17 February 2022

The Prime Minister and Defence Minister may have elevated their language on conflict and the need for greater sovereignty, but the truth is there is a yawning gap between rhetoric and reality. 

The pandemic has shown us the importance on being self-reliant, making things in Australia and improving our sovereign manufacturing capabilities. 

We’ve seen vulnerabilities and cracks in our supply chains when other countries are in crisis.

We need to take this as a warning of what may happen should international tensions escalate. 

We should be making high value, high end manufactured goods and the supplies required for them – our future should be made here, in Australia. This includes defence materiel and our defence industry.

Unfortunately, despite its rhetoric, the Morrison-Joyce Government’s commitment to Australian industry capability in the defence sector has not actually delivered the sovereign capability development our nation needs.

Until the Government addresses the way major Defence contracts are managed, question marks will remain over our sovereign Defence capability.

This Government has failed to implement strong, measurable and enforceable Australian Industry Capability (AIC) requirements in our defence contracts.

It may come as a surprise to some, but just across the border in Queanbeyan there is a thriving and sophisticated defence industry. 

There are multiple businesses that are now global leaders in defence technology. 

Which is why it is incomprehensible to me that these businesses and many other defence industry businesses across Australia have customers overseas jostling for their technology, but they struggle to get a look in when it comes to the Australian Defence Force.

An example of this is Electro Optic Systems (EOS). EOS started in Queanbeyan around 30 years ago and are now global leaders in space, communications, and defence. They have almost 600 staff, most of which are in the Queanbeyan-Canberra region. 

I’ve toured their facilities in Queanbeyan, Hume and Mount Stromlo and each time, I have been left amazed at the capabilities developed right here on our doorstep.

From it’s over $200 million in annual revenue EOS spends around $35 million or 16 per cent of revenue each year on research and development and works with high schools and universities with the goal of developing a strong defence industry workforce.

Yet Defence’s procurement processes almost completely eliminate any chance of EOS or other Australian small and medium defence industry businesses from winning a contract. 

Now around 90 per cent of EOS’ business is exported overseas. This is not uncommon in the defence industry.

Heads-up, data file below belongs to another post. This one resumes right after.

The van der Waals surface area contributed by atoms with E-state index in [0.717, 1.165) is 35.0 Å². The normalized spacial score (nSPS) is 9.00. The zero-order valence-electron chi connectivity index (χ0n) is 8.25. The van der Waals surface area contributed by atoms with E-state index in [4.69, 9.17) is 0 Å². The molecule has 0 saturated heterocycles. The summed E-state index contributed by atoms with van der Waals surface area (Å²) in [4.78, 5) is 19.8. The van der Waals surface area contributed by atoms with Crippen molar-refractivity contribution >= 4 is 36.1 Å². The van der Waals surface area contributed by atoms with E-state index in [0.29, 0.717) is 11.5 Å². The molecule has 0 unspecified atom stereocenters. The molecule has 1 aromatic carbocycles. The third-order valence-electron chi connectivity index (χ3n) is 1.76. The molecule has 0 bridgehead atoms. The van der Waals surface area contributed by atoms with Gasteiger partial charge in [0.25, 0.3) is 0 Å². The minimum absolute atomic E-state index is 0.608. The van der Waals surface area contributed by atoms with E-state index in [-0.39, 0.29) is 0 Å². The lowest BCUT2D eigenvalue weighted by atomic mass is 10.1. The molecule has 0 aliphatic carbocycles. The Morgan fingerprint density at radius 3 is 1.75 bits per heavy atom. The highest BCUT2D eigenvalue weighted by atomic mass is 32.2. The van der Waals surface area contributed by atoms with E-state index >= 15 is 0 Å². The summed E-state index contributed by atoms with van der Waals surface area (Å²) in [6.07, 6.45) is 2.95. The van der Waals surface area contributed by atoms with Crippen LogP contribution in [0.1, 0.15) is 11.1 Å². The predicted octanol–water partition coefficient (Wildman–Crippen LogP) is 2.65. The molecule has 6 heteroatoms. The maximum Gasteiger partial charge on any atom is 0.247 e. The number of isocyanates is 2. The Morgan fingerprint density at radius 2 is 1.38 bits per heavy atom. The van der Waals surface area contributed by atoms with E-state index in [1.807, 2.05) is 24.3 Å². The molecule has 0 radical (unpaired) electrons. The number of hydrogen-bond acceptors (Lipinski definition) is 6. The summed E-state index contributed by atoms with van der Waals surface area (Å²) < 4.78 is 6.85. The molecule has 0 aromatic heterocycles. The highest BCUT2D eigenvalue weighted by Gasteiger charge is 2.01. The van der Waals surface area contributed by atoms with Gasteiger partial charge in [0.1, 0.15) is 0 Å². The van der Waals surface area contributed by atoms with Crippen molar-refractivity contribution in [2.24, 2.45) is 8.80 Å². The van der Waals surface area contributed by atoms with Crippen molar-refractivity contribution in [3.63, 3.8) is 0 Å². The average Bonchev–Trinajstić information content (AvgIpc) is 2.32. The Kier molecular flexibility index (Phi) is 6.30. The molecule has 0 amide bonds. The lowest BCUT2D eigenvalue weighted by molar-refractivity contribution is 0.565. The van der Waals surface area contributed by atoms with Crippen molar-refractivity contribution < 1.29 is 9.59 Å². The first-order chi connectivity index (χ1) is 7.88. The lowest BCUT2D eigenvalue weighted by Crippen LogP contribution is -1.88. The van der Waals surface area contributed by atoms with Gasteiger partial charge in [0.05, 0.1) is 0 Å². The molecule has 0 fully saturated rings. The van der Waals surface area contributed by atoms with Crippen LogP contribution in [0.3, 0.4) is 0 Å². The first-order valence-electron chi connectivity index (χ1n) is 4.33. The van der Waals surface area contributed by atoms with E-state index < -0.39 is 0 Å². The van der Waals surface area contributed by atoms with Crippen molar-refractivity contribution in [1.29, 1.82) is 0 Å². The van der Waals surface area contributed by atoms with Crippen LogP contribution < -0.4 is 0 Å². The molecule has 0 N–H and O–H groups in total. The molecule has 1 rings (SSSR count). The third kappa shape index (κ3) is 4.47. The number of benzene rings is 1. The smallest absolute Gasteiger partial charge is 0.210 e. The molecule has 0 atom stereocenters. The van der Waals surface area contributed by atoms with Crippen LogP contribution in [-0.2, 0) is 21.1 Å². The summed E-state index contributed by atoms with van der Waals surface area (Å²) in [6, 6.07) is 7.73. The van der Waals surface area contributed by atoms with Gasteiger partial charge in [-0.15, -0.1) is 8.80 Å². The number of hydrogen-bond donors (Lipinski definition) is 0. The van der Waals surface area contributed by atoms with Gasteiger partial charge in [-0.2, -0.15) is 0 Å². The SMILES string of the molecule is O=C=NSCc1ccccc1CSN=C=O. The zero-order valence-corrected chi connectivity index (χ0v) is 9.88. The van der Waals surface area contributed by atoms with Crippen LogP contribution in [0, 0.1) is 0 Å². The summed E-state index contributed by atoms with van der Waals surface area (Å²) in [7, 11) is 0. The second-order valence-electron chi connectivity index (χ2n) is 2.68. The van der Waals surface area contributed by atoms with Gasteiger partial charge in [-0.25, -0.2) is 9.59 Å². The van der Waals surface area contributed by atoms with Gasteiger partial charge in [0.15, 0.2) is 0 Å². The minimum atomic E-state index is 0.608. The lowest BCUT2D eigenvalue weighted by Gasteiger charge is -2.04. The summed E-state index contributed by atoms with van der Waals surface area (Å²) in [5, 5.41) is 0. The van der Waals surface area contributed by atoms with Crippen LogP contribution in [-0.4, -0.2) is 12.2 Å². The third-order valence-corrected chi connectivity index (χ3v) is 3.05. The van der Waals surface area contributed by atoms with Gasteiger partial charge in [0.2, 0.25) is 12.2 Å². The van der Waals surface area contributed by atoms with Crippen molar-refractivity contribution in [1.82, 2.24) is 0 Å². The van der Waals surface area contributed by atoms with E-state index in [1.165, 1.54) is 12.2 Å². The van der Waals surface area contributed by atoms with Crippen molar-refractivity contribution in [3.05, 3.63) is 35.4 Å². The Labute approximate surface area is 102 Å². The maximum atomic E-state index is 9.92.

Put simply, other countries are falling over themselves for our capabilities, but our own Government is sending multibillion-dollar contracts overseas. 

The Prime Minister talks a big game on defence industry and sovereign capability. Unfortunately, the Morrison Government has a solid history of gaslighting Australians, and all the evidence points to more talk than action. 

The development and support of Australian defence industry has not been sufficiently prioritised by the Morrison Government and this needs to change.

We must ensure Defence Industry businesses receive the investment they need to scale up, so we can be as self-sufficient here in Australia as possible and have our own sovereign capability.

EOS is in the process of scaling up with plans for a new state-of-the-art facility in South Jerrabomberra. The NSW Government is supportive of EOS because it understands the importance of local space and defence capabilities. But Defence is a federal issue and while state support is welcome, the Federal Government should be supporting local Australian businesses by investing in opportunities like these. 

I have written to the Minister for Industry to outline the importance of this project in building and developing Australia’s sovereign capability.

This project means local jobs in the Queanbeyan region, career opportunities for local kids, and it will strengthen the region’s defence capabilities. It is a no brainer.

As we head into the next election period, the Prime Minister and Defence Minister will no doubt continue to espouse the same narrative, that only the Liberals are strong on Defence, but the reality is that only Labor has a plan to prioritise Australia’s defence industry. 

Only Labor will ensure defence project contracts are transparent and companies are accountable to ensuring that work happens here in Australia, that we develop the IP here in Australia, that we develop our capability and that we're not just sending this technology offshore.

Labor knows that investment in defence industry is good for our country, and most importantly, it’s good for Queanbeyan and good for our regions.

This opinion piece was first published in Defence Connect on Thursday, 17 February 2022.